The financial value of a medical practice is composed of two parts:
- “Goodwill” — an intangible value associated with the name and reputation of the medical practice
- The current value of the hard assets (clinical, administrative and IT equipment) of the practice, not including real estate. The valuing of hard assets is fairly straightforward, but the value of goodwill is difficult to assess objectively.
The two most common methods of establishing the value of goodwill have significant drawbacks. The comparable sales and income approaches are complex, often based on data spanning several years and geographic areas, and sometimes use a discount rate to value future cash flows that may not be accurate in a time of fluctuating interest rates.
The excess earnings method is a simple and easily understood way of establishing the value of goodwill specific to the practice, focused on a point in time (generally the end of the most recent fiscal year), and is less subjective than other methods. It is based on the concept that the value of goodwill is equal to the difference in total compensation paid to current owner and the compensation of a new physician starting practice out of residency.
Owner physician total compensation
The total compensation for an existing (selling) physician is set as the value of salary plus bonus plus distributions plus the practice’s share of the physician’s FICA (Social Security plus Medicare) tax plus “personal expenses (practice-provided benefits in excess of basic health insurance and medical education compensation).” This information can be found in federal income tax filings (Schedule C for an individual owner) and the practice’s internally produced financial statements.
Personal expenses include all benefits paid (in full or part) to the owner by the practice in excess of what a new physician would receive. These are added into the value of the owner physician’s compensation. Examples of such benefits are an automobile allowance, personal disability insurance and key person insurance.
New physician compensation calculation
The average total compensation for a new physician of the same specialty can be accessed through the 2019 MGMA DataDive Provider Compensation in the Provider Placement Starting Salary dataset. It contains a section titled, “First Year Post-Residency” with mean and median compensation figures. This report is produced annually, with published salary levels one year in arrears. To compensate for this one-year lag in current compensation, an inflation factor (also available from MGMA) from the prior year can be used to estimate the current market-based compensation.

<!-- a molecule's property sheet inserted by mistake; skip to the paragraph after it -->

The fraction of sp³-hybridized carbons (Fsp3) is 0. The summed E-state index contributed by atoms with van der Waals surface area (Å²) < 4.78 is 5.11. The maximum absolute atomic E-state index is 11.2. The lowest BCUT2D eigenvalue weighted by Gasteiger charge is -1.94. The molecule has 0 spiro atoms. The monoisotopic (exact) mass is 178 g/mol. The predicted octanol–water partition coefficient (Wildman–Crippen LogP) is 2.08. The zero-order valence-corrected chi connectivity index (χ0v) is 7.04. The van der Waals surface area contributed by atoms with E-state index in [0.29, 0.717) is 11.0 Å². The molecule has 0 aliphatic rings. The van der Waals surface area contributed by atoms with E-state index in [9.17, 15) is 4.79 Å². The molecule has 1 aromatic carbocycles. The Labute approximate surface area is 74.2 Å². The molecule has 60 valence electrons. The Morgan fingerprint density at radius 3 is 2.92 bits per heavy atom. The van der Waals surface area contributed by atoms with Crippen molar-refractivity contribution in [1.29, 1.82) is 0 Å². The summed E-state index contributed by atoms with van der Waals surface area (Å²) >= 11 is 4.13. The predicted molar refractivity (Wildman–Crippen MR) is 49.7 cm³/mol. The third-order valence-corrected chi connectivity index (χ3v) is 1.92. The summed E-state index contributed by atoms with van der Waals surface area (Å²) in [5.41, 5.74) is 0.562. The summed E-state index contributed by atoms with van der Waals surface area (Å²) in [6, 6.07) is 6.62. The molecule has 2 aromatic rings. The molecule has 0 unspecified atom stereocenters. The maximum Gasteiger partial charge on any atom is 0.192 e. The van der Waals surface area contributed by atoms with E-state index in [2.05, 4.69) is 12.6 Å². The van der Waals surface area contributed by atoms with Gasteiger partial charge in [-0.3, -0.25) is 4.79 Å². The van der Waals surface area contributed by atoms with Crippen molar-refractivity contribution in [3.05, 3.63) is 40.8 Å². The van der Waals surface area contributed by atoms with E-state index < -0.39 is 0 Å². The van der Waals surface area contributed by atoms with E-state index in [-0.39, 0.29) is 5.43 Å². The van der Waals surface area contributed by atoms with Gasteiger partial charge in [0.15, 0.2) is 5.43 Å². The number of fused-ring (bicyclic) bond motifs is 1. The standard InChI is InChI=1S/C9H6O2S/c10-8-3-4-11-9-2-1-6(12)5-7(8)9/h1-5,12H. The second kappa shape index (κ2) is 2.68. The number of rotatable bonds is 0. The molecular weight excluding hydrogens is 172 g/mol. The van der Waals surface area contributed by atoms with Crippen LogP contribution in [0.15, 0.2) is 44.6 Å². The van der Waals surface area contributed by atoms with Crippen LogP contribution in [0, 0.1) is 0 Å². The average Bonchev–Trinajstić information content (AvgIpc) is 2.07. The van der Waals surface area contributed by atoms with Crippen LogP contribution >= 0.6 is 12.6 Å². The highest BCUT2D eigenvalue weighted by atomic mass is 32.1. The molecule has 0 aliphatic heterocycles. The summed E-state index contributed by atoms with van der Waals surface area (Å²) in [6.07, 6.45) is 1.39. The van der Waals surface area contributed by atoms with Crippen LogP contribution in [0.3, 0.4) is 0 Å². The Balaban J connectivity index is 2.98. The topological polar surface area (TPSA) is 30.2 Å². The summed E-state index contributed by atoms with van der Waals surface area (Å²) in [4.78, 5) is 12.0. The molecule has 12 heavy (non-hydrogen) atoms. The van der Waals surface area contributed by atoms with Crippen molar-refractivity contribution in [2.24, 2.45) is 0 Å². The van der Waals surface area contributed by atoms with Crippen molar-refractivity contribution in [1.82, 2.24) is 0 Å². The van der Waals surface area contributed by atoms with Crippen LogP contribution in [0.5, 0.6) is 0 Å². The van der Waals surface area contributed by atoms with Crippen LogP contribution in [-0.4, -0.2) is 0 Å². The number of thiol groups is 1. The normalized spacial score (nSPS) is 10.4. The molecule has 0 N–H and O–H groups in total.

For example, for family practice (without OB), the median compensation1 based on 2018 data was $205,000. The percentage change in compensation from the prior year (2017) was 2.5%. Updating the 2018 compensation using the 2.5% prior year inflation figure yields a new physician median compensation for 2019 of $210,000 (rounded). To this amount should be added the practice’s share of the FICA tax.
An example calculation for goodwill
As an example, Dr. Smith, a family practitioner (no OB), was compensated in 2019 as follows:
The above example sets the value of goodwill at only one times the excess earnings. For purposes of setting the price of a practice for a sale, it is common to set the value at a multiple of year one, based on the premise that most medical practices starting from day one will not be as profitable as a mature practice until at least three years of operation. Using a two- or three-year multiple is common.
When projecting the value of goodwill, it is important to examine the expenditures of the medical practice to eliminate any one-time expenses that will not be repeated within three years after the sale, add in any missing material expenses not included in the financial statements and add any major future expenses necessary to continue the practice producing at the same level as the base year.
Involve an accountant
It is important to involve the practice accountant at the beginning of the process. This individual should have insight into the items in the depreciation schedule and can advise on the tax effect on depreciable assets for the purchaser. For example, it is important to understand that goodwill must be amortized over 15 years, but most equipment can be depreciated over one year using the accelerated depreciation rules.
- MGMA. 2019 MGMA DataDive Provider Compensation.